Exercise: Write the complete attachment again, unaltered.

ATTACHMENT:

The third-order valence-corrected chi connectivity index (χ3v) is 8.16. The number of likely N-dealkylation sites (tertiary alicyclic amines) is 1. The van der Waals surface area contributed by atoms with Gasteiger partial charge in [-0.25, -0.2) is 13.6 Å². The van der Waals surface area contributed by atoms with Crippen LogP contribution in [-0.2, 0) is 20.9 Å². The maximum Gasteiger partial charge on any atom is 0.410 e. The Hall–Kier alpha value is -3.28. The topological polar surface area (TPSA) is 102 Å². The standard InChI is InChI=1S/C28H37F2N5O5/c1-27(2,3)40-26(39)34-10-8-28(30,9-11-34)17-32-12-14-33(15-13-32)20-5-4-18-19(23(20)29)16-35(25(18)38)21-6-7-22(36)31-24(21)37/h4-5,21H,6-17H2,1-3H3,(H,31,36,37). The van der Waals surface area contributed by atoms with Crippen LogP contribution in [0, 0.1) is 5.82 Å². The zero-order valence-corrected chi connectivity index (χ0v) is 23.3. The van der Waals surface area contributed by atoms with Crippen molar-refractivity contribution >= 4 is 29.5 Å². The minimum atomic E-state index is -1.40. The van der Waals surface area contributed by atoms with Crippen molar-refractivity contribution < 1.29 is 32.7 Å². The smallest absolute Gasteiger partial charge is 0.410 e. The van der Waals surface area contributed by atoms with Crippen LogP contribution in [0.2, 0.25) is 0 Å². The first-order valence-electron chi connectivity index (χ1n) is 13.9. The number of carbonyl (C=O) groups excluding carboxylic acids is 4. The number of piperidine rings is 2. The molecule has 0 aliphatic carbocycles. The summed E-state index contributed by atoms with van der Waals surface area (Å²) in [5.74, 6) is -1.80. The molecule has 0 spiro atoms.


The third-order valence-corrected chi connectivity index (χ3v) is 8.16. The number of likely N-dealkylation sites (tertiary alicyclic amines) is 1. The van der Waals surface area contributed by atoms with Gasteiger partial charge in [-0.25, -0.2) is 13.6 Å². The van der Waals surface area contributed by atoms with Crippen LogP contribution in [-0.2, 0) is 20.9 Å². The maximum Gasteiger partial charge on any atom is 0.410 e. The Hall–Kier alpha value is -3.28. The topological polar surface area (TPSA) is 102 Å². The standard InChI is InChI=1S/C28H37F2N5O5/c1-27(2,3)40-26(39)34-10-8-28(30,9-11-34)17-32-12-14-33(15-13-32)20-5-4-18-19(23(20)29)16-35(25(18)38)21-6-7-22(36)31-24(21)37/h4-5,21H,6-17H2,1-3H3,(H,31,36,37). The van der Waals surface area contributed by atoms with Crippen LogP contribution in [0, 0.1) is 5.82 Å². The zero-order valence-corrected chi connectivity index (χ0v) is 23.3. The van der Waals surface area contributed by atoms with Crippen molar-refractivity contribution >= 4 is 29.5 Å². The minimum atomic E-state index is -1.40. The van der Waals surface area contributed by atoms with Crippen molar-refractivity contribution < 1.29 is 32.7 Å². The smallest absolute Gasteiger partial charge is 0.410 e. The van der Waals surface area contributed by atoms with Crippen LogP contribution in [0.2, 0.25) is 0 Å². The first-order valence-electron chi connectivity index (χ1n) is 13.9. The number of carbonyl (C=O) groups excluding carboxylic acids is 4. The number of piperidine rings is 2. The molecule has 0 aliphatic carbocycles. The summed E-state index contributed by atoms with van der Waals surface area (Å²) in [5.74, 6) is -1.80. The molecule has 0 spiro atoms.